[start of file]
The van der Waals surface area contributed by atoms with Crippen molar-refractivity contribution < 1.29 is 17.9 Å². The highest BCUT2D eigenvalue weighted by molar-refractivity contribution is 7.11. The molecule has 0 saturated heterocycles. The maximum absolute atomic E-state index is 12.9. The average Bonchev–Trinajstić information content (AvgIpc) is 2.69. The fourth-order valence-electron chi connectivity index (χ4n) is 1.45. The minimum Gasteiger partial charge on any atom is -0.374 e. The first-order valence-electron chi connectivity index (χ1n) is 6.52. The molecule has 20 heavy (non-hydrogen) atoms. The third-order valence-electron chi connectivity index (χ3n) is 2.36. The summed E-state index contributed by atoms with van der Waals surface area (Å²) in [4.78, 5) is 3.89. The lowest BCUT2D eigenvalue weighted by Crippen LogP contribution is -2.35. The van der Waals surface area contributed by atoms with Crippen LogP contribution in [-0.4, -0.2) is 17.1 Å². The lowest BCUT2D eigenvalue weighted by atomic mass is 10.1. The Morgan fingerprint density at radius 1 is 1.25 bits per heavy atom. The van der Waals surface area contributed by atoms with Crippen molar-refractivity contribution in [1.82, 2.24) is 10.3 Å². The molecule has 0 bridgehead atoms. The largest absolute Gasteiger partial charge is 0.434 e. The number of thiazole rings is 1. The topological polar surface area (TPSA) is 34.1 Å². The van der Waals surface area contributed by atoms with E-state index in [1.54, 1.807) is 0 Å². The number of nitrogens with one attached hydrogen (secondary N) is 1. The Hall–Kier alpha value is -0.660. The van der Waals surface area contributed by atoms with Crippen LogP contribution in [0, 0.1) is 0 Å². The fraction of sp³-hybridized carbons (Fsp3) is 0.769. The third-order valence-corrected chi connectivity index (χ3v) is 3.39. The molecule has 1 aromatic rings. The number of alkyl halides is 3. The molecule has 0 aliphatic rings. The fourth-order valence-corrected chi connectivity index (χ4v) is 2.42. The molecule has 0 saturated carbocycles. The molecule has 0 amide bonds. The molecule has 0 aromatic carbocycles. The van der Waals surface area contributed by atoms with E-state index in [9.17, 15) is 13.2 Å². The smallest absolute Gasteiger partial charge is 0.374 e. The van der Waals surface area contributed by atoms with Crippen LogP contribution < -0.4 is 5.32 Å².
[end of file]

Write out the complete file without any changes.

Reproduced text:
The van der Waals surface area contributed by atoms with Crippen molar-refractivity contribution < 1.29 is 17.9 Å². The highest BCUT2D eigenvalue weighted by molar-refractivity contribution is 7.11. The molecule has 0 saturated heterocycles. The maximum absolute atomic E-state index is 12.9. The average Bonchev–Trinajstić information content (AvgIpc) is 2.69. The fourth-order valence-electron chi connectivity index (χ4n) is 1.45. The minimum Gasteiger partial charge on any atom is -0.374 e. The first-order valence-electron chi connectivity index (χ1n) is 6.52. The molecule has 20 heavy (non-hydrogen) atoms. The third-order valence-electron chi connectivity index (χ3n) is 2.36. The summed E-state index contributed by atoms with van der Waals surface area (Å²) in [4.78, 5) is 3.89. The lowest BCUT2D eigenvalue weighted by Crippen LogP contribution is -2.35. The van der Waals surface area contributed by atoms with Crippen LogP contribution in [-0.4, -0.2) is 17.1 Å². The lowest BCUT2D eigenvalue weighted by atomic mass is 10.1. The Morgan fingerprint density at radius 1 is 1.25 bits per heavy atom. The van der Waals surface area contributed by atoms with Crippen molar-refractivity contribution in [1.82, 2.24) is 10.3 Å². The molecule has 0 bridgehead atoms. The largest absolute Gasteiger partial charge is 0.434 e. The number of thiazole rings is 1. The topological polar surface area (TPSA) is 34.1 Å². The van der Waals surface area contributed by atoms with E-state index in [1.54, 1.807) is 0 Å². The number of nitrogens with one attached hydrogen (secondary N) is 1. The Hall–Kier alpha value is -0.660. The van der Waals surface area contributed by atoms with Crippen LogP contribution in [0, 0.1) is 0 Å². The fraction of sp³-hybridized carbons (Fsp3) is 0.769. The third-order valence-corrected chi connectivity index (χ3v) is 3.39. The molecule has 1 aromatic rings. The number of alkyl halides is 3. The molecule has 0 aliphatic rings. The fourth-order valence-corrected chi connectivity index (χ4v) is 2.42. The molecule has 0 saturated carbocycles. The molecule has 0 amide bonds. The molecule has 0 aromatic carbocycles. The van der Waals surface area contributed by atoms with E-state index in [9.17, 15) is 13.2 Å². The smallest absolute Gasteiger partial charge is 0.374 e. The van der Waals surface area contributed by atoms with Crippen LogP contribution < -0.4 is 5.32 Å².